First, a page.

Comfort food #6: Ricciarelli

The taste of comfort travels. Most commonly it’s found in close proximity. Comfort is the taste of home, family and a culture that’s familiar. Sometimes, though, comfort comes from places far away — the tastes of beautiful places that have, momentarily, nurtured our souls. It’s the comfort of memory. I confess that in this season of closed borders I crave tastes like these.

In 2017 I spent some time in the Val d’Orcia just south of Siena, Italy. Tucked away among the rolling Tuscan landscape of this region, the small medieval fortress village of Monticchiello sits perched on a hilltop. It is, like so much of this part of the world, impossibly beautiful.

photo0jpgHaving wandered the village and sat for an hour in the Church of Santi Leonardo e Cristoforo with its faded 14th century frescos, I stood by our car waiting for my beloved to return. It was then I noticed a small café sitting alone just outside the town’s ancient wall: La Guardiola. I ducked inside and ordered a macchiato which I gulped down at the bar like a local. As I finished I noticed a plate of little almond biscuits dusted in icing sugar sitting on the bench top. They looked familiar. Indeed, in my cooking days one of our kitchen hands, Leetza, an Italian woman whose substantial girth was matched by her warmth, would make batches of them and bring them in to share. Ricciarelli they are called, originating, I have learned since, in nearby Siena in the 1300s.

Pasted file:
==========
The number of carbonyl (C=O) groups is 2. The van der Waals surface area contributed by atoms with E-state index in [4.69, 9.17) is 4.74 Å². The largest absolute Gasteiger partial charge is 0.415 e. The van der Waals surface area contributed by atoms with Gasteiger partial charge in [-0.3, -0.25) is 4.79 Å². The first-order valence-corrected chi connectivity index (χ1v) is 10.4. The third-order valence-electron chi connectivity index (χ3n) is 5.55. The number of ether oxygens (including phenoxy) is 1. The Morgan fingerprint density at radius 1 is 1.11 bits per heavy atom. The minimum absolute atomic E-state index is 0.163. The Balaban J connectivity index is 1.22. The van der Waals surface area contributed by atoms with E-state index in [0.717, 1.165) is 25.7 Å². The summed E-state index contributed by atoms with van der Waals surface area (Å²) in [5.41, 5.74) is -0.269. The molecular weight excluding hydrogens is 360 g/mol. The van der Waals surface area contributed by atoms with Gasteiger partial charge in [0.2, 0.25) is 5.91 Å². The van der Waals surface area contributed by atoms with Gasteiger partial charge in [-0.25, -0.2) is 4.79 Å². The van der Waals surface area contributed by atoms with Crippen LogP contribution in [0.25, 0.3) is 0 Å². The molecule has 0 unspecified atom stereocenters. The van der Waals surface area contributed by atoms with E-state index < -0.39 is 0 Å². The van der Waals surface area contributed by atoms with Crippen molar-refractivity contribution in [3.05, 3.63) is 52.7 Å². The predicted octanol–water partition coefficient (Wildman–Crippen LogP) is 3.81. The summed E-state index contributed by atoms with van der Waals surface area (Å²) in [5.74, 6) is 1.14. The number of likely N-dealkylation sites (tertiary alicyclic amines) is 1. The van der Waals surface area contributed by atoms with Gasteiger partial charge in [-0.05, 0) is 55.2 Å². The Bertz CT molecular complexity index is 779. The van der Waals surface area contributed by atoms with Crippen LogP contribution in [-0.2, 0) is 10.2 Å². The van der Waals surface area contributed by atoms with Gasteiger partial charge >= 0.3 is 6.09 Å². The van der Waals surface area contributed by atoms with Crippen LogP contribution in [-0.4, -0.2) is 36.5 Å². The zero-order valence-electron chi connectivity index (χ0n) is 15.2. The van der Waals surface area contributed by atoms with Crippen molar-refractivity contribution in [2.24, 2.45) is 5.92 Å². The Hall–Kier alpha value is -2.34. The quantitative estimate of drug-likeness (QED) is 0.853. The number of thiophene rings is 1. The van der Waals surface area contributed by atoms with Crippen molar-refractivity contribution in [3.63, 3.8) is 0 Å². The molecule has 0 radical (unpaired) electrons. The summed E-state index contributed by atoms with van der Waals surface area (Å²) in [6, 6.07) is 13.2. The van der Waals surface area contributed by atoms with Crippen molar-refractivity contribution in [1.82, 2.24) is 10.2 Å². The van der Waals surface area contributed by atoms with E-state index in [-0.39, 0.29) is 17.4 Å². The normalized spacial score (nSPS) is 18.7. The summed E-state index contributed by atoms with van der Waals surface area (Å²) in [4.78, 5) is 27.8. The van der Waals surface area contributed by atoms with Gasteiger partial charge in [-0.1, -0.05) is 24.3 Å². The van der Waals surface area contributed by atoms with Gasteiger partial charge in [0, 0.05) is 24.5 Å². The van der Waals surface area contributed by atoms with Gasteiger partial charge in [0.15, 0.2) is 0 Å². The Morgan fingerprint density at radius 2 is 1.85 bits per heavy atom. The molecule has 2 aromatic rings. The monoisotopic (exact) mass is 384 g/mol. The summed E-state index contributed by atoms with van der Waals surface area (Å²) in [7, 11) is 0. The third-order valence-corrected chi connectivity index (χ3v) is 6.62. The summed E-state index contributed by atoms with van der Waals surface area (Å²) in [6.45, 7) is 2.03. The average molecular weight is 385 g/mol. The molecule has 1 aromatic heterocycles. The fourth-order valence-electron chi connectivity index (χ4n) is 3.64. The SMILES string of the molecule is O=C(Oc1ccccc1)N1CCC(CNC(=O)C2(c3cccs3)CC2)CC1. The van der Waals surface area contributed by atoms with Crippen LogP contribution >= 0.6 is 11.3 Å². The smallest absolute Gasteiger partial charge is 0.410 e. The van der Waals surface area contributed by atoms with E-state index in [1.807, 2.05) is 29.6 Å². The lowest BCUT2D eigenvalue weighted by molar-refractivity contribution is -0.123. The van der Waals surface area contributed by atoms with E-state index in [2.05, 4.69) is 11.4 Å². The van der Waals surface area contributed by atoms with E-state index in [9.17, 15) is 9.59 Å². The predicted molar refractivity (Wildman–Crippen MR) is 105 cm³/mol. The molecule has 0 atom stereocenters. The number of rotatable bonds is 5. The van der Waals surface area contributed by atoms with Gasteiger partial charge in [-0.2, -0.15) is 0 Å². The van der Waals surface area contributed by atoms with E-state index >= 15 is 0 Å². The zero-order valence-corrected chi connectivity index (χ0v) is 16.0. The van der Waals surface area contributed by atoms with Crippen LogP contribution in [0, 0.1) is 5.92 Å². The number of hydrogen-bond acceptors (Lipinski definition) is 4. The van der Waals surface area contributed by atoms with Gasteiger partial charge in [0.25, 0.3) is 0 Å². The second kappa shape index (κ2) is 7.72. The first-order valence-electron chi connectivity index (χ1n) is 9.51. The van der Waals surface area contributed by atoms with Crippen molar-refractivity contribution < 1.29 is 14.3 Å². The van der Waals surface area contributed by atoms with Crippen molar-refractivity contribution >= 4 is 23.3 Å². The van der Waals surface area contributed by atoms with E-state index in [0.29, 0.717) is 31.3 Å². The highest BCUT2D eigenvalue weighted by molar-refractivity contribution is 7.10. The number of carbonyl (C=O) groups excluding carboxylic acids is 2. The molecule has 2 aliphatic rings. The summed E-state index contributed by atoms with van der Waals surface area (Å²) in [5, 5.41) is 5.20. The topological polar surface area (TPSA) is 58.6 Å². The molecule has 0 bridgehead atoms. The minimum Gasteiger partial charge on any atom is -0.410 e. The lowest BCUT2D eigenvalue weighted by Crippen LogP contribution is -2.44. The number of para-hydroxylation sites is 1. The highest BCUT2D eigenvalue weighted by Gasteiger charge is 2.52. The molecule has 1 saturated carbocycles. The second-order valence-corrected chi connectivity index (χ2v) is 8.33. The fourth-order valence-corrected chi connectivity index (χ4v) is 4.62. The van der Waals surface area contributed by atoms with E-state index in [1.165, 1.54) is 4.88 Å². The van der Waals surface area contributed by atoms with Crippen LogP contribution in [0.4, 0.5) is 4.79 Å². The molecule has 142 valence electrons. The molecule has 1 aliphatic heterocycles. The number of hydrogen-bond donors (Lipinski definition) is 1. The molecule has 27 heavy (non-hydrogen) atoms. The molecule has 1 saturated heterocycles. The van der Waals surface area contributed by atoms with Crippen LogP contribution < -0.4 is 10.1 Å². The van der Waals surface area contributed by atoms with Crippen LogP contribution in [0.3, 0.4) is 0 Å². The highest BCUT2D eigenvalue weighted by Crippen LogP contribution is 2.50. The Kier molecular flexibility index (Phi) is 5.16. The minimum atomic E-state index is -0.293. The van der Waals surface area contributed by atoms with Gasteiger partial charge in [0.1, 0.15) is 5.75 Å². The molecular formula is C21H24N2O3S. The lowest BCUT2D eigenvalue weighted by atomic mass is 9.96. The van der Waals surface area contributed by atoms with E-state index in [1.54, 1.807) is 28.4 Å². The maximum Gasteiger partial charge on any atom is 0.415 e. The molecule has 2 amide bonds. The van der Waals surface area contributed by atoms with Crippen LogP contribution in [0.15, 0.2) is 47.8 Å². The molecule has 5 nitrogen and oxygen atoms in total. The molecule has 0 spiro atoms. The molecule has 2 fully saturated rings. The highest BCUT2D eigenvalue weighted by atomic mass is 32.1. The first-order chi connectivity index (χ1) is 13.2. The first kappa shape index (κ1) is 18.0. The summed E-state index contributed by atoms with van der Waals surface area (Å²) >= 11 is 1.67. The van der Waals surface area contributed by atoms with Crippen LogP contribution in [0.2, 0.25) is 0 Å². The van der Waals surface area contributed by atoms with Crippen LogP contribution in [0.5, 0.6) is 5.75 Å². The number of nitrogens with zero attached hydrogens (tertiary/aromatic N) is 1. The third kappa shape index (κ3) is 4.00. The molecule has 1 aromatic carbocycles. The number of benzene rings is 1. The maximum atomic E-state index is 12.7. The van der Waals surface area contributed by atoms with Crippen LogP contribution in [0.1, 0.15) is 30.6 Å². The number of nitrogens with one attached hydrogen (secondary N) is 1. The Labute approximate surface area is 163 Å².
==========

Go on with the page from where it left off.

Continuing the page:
As biscuits go, these are as near perfect as you can imagine: bite-sized simplicity — sweet and soft with a slight chewiness, and delicious. They are really nothing more than ground almonds sweetened with sugar or honey and bound with egg whites. While today they are associated with the Italian Christmas, my Monticchiello encounter was in the warmth of June. As I walked back to my car dusting the residual icing sugar from my shirt, it was the tang of added lemon zest, perhaps a contamination to the purists, that left the most delightful aftertaste.

So, in honour of a beautiful place and a privilege I may never repeat, here’s my effort at making ricciarelli. Honestly, it couldn’t be easier.

Here’s what you need

  • 3 cups of almond meal
  • 1 cup of caster sugar
  • 2 egg whites
  • Finely grated zest of 1 lemon
  • 1 cup of sifted icing sugar for dusting

Here’s what you do

  1. Preheat the oven to 180c and line a tray with baking paper.
  2. In a large bowl, combine the almond meal and sugar and mix together.
  3. Add the egg whites and lemon zest and mix through to create a paste. Hands are more useful at this point than a wooden spoon.
  4. Take small balls of the paste and shape into little rectangles, around 3X4 centimetres.
  5. Dust each biscuit in the icing sugar to coat well, then place onto the baking tray, leaving a little room between each one.
  6. Bake for 10-15 minutes or until the biscuits look slightly marked and their little bottoms are firm.
  7. Cool on a rack.
  8. Eat, with coffee.

These biscuits keep well for a few weeks in an airtight container, but I guarantee they wont last that long.

 

 

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